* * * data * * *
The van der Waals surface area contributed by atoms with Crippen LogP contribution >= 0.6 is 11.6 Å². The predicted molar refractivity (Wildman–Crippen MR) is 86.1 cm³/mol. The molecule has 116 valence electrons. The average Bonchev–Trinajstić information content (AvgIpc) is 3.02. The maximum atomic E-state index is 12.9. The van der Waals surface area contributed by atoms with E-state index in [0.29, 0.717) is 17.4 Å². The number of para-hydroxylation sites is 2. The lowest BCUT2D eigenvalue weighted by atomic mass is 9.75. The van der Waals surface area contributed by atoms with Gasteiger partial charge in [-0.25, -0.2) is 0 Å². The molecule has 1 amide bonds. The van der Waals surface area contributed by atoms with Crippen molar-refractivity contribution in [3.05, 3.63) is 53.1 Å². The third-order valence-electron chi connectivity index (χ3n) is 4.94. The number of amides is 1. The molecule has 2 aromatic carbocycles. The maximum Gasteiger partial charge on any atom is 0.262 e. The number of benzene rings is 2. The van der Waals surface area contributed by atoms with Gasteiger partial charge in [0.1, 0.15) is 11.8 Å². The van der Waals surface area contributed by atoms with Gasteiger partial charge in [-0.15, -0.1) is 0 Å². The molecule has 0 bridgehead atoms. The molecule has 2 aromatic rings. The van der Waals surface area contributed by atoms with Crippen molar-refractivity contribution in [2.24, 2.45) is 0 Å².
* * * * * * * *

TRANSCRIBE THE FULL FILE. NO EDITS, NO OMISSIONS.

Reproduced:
The van der Waals surface area contributed by atoms with Crippen LogP contribution >= 0.6 is 11.6 Å². The predicted molar refractivity (Wildman–Crippen MR) is 86.1 cm³/mol. The molecule has 116 valence electrons. The average Bonchev–Trinajstić information content (AvgIpc) is 3.02. The maximum atomic E-state index is 12.9. The van der Waals surface area contributed by atoms with E-state index in [0.29, 0.717) is 17.4 Å². The number of para-hydroxylation sites is 2. The lowest BCUT2D eigenvalue weighted by atomic mass is 9.75. The van der Waals surface area contributed by atoms with Gasteiger partial charge in [-0.25, -0.2) is 0 Å². The molecule has 1 amide bonds. The van der Waals surface area contributed by atoms with Crippen molar-refractivity contribution in [3.05, 3.63) is 53.1 Å². The third-order valence-electron chi connectivity index (χ3n) is 4.94. The number of amides is 1. The molecule has 2 aromatic carbocycles. The maximum Gasteiger partial charge on any atom is 0.262 e. The number of benzene rings is 2. The van der Waals surface area contributed by atoms with Gasteiger partial charge in [0.1, 0.15) is 11.8 Å². The van der Waals surface area contributed by atoms with Gasteiger partial charge in [-0.15, -0.1) is 0 Å². The molecule has 0 bridgehead atoms. The molecule has 2 aromatic rings. The van der Waals surface area contributed by atoms with Crippen molar-refractivity contribution in [2.24, 2.45) is 0 Å².